This morning I walked with the President over to the War Department, to ascertain the truth of the report that Jackson had crossed the Potomac. We went to the telegraph office and found it true. On the way over, the President said: — “McClellan is working like a beaver. He seems to be aroused to doing something by the sort of snubbing he got last week. I am of opinion that this public feeling against him will make it expedient to take important command from him. The Cabinet yesterday were unanimous against him. They were all ready to denounce me for it, except Blair. He has acted badly in this matter, but we must use what tools we have. There is no man in the army who can man these fortifications and lick these troops of ours into shape half as well as he.” I spoke of the general feeling against McClellan as evinced by the Prests mail. He rejoined:— “Unquestionably he has acted badly toward Pope. He wanted him to fail. That is unpardonable. But he is too useful just now to sacrifice.” At another time he said: — “If he can't fight himself, he excels in making others ready to fight” . . . .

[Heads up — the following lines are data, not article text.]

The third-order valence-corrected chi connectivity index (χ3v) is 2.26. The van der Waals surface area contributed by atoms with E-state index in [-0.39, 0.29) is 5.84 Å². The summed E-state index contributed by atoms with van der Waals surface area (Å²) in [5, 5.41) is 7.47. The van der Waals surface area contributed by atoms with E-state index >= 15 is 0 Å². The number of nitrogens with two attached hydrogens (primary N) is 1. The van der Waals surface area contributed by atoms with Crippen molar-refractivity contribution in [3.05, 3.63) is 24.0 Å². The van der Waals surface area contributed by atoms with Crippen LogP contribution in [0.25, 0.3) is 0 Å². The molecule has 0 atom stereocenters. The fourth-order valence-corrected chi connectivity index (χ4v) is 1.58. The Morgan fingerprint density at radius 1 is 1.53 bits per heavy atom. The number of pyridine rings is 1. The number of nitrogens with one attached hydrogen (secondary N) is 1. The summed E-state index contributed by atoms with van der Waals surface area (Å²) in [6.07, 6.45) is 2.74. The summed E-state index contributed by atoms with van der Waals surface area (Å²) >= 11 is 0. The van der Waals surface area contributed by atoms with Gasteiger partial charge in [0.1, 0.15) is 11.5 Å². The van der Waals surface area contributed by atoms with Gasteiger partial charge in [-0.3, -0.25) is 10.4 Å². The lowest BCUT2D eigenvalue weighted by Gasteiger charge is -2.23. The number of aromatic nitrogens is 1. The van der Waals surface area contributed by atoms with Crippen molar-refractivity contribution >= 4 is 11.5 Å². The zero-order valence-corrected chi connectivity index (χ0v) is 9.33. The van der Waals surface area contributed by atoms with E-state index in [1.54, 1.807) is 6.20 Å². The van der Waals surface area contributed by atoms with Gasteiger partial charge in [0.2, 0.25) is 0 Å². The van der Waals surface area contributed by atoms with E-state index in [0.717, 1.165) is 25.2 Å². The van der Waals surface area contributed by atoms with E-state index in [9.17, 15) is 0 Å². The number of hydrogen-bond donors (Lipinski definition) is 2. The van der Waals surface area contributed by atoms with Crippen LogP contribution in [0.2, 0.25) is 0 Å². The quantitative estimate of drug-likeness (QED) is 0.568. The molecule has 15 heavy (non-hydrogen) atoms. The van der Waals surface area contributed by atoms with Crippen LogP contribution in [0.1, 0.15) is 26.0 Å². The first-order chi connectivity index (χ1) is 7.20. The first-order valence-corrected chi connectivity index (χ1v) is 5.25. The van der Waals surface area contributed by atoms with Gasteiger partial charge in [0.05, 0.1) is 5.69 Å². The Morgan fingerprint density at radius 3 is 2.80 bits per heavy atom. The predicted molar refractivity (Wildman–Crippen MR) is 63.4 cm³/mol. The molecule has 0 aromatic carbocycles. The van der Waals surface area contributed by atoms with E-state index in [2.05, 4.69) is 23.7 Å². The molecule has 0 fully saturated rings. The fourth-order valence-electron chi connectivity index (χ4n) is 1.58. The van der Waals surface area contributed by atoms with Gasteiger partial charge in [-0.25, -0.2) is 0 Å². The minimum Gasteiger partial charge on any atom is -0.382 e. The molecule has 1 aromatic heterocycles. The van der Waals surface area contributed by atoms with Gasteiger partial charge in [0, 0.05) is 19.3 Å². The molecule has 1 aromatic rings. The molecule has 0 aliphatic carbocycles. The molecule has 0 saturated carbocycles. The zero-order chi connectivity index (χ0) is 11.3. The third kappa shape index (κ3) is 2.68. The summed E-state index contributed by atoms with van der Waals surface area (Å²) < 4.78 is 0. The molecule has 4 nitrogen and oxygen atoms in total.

To-day, going into the Executive Mansion, I met Gov. Seward coming out. I turned back and walked home with him. He said our foreign affairs are very much confused. He acknowledged himself a little saddened. Walking on, he said: — “Mr. Hay, what is the use of growing old? You learn something of men and things, but never until too late to use it. I have only just now found out what military jealousy is. I have been wishing for some months to go home to my people; but could not while our armies were scattered and in danger. The other day I went down to Alexandria, and found General McClellan’s army landing. I considered our armies united virtually and thought them invincible. I went home, and the first news I received was that each had been attacked, and each, in effect, beaten. It never had occurred to me that any jealousy could prevent these Generals from acting for their common fame and the welfare of the country.”
I said it never would have seemed possible to me that one American General should write of another to the President, suggesting that “Pope be allowed to get out of his own scrape his own way.”
He answered: — “I don't see why you should have expected it. You are not old. I should have known it.” He said this gloomily and sadly.
SOURCES: Clara B. Hay, Letters of John Hay and Extracts from Diary, Volume 1, p. 64-6; Tyler Dennett, Editor, Lincoln and the Civil War: in the Diaries and letters of John Hay, p. 47-9.